Généreux P, Palmerini T, Caixeta A, Cristea E, Mehran R, Sanchez R, Lazar D, Jankovic I, Corral MD, Dressler O, Fahy MP, Parise H, Lansky AJ, Stone GW.
    Circ Cardiovasc Interv. 2011 Dec 1;4(6):553-61. doi: 10.1161/CIRCINTERVENTIONS.111.961862. Epub 2011 Oct 25.
    PMID: 22028472 [PubMed – indexed for MEDLINE]

  2. I don’t know any cardiologists who calculate the Syntax score routinely. In the real world do people really have the time, the patience and the skill?
    Furthermore, although there were clear differences, many patients faced with the prospect of a day in hospital and a small incision in the wrist (hopefully) vs. 5-7 days in hospital and 3 months convalescence, will choose PCI over CABG. People are excellent at believing “it won’t happen to me”.
    Finally, can someone remind me of the long term significance of peri-procedural MI? Clearly no-reflow down the LAD with a significant infarct is one thing, but occlusion of a small side branch with a minimal troponin rise is something else.
    I am not an interventionalist, and clearly trials like this emphasise that PCI is not appropriate in all cases and CABG has a role, but I’m not sure this trial will change practice profoundly in many institutions.
    For me, the biggest question is not PCI vs. CABG, it’s more who do we really need to revascularise, by whatever method, particularly those without symptoms or with difficult “angina equivalent” symptoms such as breathlessness.

  3. Adil B. Al Riyami, MD, FRCPC says:

    In our CathLab we do not routinely calculate the Syntax Score, but we do refrain from doing multi-vessel adhoc PCIs mainly to allow for a heart team discussion of every complex patient. The only time we would calculate the SYNTAX score is when counseling patients who refuse CABG so we could show them with numbers their predicted outcomes, or when the “guesstimate” is very different between the surgeons & interventionalists.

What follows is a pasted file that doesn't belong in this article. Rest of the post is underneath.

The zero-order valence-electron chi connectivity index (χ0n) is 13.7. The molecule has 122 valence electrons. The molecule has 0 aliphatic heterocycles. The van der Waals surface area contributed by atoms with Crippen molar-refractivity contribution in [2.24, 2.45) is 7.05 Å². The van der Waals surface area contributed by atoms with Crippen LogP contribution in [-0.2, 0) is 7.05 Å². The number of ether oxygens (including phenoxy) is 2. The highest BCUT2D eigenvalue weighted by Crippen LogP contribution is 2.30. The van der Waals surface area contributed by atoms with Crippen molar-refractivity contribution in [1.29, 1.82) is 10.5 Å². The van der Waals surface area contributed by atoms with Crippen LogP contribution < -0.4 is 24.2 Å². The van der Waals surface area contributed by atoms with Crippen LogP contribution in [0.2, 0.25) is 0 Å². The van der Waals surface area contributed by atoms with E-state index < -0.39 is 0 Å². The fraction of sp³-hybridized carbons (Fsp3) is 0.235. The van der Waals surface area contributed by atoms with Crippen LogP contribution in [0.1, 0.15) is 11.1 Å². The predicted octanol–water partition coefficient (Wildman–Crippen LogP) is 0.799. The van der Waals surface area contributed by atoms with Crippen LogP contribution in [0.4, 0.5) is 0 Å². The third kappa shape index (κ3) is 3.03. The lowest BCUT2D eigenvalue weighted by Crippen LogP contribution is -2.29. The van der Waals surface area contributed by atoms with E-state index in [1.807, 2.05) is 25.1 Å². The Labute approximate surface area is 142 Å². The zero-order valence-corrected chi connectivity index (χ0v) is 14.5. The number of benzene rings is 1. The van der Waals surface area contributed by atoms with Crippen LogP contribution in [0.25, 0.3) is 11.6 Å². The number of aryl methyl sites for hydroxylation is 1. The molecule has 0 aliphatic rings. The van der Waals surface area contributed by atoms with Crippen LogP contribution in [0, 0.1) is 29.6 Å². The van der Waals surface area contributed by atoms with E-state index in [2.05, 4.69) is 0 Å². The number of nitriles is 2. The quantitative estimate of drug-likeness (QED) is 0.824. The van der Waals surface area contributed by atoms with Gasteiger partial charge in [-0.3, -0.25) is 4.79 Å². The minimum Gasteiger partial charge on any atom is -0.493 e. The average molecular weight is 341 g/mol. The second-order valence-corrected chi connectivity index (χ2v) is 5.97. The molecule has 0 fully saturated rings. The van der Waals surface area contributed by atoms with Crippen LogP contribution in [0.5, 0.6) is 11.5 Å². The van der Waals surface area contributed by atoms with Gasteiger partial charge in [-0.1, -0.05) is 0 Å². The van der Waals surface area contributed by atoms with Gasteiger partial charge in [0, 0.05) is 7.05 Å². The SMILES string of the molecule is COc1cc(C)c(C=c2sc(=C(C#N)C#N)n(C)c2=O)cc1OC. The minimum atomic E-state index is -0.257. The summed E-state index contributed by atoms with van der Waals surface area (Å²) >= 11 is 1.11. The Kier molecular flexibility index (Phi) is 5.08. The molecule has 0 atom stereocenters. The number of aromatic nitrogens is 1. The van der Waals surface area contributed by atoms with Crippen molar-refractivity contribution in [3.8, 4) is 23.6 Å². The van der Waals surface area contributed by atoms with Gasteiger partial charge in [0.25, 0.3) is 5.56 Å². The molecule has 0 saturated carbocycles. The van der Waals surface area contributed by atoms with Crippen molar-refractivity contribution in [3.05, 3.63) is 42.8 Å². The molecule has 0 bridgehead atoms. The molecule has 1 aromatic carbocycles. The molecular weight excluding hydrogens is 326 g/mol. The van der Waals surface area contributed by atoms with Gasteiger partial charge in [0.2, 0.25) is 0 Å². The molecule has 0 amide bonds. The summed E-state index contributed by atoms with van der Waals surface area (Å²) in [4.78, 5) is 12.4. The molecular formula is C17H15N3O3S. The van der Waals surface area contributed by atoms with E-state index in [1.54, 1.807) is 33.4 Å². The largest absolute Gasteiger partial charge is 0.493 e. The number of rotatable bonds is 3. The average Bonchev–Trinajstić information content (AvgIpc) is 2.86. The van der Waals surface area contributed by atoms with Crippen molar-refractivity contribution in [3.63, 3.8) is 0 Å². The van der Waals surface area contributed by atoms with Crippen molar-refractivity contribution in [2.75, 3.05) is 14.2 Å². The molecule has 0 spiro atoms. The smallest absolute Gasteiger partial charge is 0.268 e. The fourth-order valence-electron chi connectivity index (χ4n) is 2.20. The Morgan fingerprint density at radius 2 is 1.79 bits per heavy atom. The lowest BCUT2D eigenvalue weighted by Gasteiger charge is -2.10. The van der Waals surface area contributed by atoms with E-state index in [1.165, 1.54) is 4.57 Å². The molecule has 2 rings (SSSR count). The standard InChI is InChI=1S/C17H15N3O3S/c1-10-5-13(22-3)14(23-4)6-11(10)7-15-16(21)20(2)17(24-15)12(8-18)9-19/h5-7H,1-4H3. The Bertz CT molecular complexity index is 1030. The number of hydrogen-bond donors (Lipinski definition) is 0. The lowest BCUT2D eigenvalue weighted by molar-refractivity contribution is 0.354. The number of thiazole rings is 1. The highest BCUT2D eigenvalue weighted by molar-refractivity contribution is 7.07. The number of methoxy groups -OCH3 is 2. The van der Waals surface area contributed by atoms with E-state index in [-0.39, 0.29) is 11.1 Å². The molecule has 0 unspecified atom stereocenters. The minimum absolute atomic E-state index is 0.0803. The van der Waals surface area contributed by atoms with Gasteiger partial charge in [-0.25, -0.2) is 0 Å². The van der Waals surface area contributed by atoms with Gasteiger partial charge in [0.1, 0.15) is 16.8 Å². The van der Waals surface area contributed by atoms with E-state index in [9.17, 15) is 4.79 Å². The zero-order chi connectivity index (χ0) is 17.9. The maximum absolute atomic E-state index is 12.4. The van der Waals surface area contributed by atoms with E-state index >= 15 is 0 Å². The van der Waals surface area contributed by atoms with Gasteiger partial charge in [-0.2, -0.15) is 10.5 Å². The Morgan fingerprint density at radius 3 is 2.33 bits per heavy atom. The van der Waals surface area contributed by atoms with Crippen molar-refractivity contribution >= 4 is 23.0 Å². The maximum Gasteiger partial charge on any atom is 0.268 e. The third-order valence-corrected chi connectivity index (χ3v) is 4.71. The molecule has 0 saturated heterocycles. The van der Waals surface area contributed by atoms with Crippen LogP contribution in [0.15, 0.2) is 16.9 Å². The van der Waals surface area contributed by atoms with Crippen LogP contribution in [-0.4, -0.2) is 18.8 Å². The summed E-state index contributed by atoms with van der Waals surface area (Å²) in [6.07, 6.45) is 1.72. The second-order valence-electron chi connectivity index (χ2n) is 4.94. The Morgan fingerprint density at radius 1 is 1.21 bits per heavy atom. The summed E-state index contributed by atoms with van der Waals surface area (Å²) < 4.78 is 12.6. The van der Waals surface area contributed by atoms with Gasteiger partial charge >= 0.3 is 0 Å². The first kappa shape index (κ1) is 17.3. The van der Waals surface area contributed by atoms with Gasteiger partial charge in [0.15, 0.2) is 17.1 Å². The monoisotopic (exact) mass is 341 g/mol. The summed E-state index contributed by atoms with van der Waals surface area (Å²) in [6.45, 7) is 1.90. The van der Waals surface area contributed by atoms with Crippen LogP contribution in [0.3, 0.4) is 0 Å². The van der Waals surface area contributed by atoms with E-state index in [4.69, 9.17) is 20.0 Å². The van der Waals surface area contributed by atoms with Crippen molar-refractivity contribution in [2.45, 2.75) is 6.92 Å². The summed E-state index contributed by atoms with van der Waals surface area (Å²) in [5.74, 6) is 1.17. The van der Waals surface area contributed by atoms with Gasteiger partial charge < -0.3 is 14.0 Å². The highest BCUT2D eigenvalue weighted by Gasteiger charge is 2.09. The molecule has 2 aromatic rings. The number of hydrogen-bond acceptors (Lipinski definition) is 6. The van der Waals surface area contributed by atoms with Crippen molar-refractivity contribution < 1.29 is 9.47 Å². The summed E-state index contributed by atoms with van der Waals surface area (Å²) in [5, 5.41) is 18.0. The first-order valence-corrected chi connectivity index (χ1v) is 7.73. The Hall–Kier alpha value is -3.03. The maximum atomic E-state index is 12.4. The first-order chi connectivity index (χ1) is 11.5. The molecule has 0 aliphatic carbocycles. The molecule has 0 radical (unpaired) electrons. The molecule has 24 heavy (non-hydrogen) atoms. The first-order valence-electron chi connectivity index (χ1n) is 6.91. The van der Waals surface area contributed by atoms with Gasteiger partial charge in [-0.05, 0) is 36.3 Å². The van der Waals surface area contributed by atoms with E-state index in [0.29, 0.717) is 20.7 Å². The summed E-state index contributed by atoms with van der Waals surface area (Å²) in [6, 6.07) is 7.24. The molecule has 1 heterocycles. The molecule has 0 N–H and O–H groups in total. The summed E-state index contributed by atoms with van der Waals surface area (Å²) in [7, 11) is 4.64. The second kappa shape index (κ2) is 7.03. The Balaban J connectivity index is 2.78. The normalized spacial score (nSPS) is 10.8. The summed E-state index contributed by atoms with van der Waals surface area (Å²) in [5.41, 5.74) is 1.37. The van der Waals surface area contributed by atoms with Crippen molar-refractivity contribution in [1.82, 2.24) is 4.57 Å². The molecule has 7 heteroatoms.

4. Fahim H Jafary, MD, FACC, FSCAI says:

    Of course it’s changed practice (and so has the FREEDOM trial). After Syntax, patients with VERY complex disease (usually translates to a Syntax score above 25) do get offered CABG as a first option. Whether the accept CABG or not, it’s up to them but unless it’s an adamant and categorical “HELL NO!” on the table, these patients get to speak to a surgeon first and then come back for PCI if they truly decline. Contrary to “popular” thought (often promoted by the interventional community) patients usually are able to think beyond the “sliced chest vs. nick in the wrist” argument and make a decision (both in the US as well as in Asia). I personally don’t calculate the Syntax score (too tedious – admittedly a weak argument) but usually it’s pretty clear which angiogram is a high and which is a low score.

  5. This highlights a gap in our current science: how do our variable presentations of the data influence patient choice? And importantly, how can we do better? An abstract at this meeting by Kashef and Rothberg begins to shed light on our understanding of our role in patient choice, even when we think we may present a case of equipoise. Furthermore, the field of shared decision making is slowly growing, including the development of tools that assist us in our communication of complex data and ensure that we gather patient goals and preferences to help guide choice.

  6. Siqin Ye, MD says:

    Definitely agree with the above. The knowledge we have gained for how to risk stratify patients to guide treatment have far outpaced our ability to apply risk stratification in actual patients. Perhaps what we need is a new field kind of “translational” research: in addition to “bench to bedside”, should we also place more emphasis on “risk score at the bedside”?